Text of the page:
The Beethoven Symphonies

How they may have been performed in Beethoven’s day.

When playing the Beethoven symphonies I have often been asked, and I’m sure many of my colleagues out there have also been asked by conductors for much more sound. But not all the great conductors were like that.  I remember some elegant performances by Furtwangler, de Sabata and Bruno Walter.

I have often performed them with a small orchestra consisting of instruments of a type that were used in Beethoven’s day and the sound was completely different as was to be expected.  There was not the blaring brass and screechy string sound that some orchestras make today. But there were drawbacks. For instance in the trio of the “Eroica” Symphony very often the old style horns fluffed it.

It is interesting to note that when Sir George Smart met Beethoven in Vienna in 1825 that four celli and two basses only played the recitatives in the Ninth Symphony, which, said Sir George, is certainly better than if one takes all the basses.

However, Schindler states that Beethoven required all the basses to play the recitatives in a singing style, not stiffly, but in strict time, not dragged.

According to my research there were mostly only four basses in Beethoven’s orchestra (in which the basses were sometimes led by Domenico Dragonetti) playing on gut strings and some with only 3-stringed instruments, so it must have been a completely different sound than we hear today when up to ten basses are used, all with metal strings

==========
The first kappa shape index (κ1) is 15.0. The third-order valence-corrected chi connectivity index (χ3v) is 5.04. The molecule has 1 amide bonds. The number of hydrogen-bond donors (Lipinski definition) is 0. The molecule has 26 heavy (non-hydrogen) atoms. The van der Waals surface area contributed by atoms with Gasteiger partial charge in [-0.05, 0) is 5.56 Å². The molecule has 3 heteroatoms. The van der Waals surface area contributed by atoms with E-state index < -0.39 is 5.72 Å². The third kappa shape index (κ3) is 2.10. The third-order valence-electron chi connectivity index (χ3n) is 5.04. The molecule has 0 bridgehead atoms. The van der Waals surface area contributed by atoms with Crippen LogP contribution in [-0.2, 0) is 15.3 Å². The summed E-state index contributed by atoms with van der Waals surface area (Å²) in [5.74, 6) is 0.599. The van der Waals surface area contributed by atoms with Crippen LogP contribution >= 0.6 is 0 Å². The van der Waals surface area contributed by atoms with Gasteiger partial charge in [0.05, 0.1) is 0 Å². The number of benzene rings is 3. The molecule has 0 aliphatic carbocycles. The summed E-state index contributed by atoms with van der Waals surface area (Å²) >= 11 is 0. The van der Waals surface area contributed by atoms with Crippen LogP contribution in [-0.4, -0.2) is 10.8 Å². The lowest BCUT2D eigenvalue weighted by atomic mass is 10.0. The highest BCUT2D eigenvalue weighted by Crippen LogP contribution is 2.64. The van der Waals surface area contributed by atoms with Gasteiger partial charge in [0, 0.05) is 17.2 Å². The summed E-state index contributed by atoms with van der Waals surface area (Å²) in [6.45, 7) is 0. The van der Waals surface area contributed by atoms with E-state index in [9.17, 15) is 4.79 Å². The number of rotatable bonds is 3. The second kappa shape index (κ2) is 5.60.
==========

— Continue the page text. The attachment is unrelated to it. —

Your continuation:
Retiring From Playing the Double Bass #2

In my last blog I wrote at the end of it that there must be a moral somewhere in it.  Well I think there is.

Soon after I came to Canada in 1965 I heard from my friend, Gerry Drucker, who was Principal bass of the Philharmonia Orchestra of London that Frank Fuller, a member of his section had passed away.

They were playing at the Dome, Brighton Sussex one Saturday night, and Frank was so excited.  This was to be his last concert and he was going to retire.  However Fate stepped in, and the next day he suffered a heart attack and died.

I have thought about the moral and maybe it is this.  When you are fed up with playing  Beethoven’s Fifth for the thousandth time think of Dan Burton and Frank Fuller and be happy that you are still around to play it.

Published in: on September 26, 2008 at 2:07 pm  Leave a Comment  
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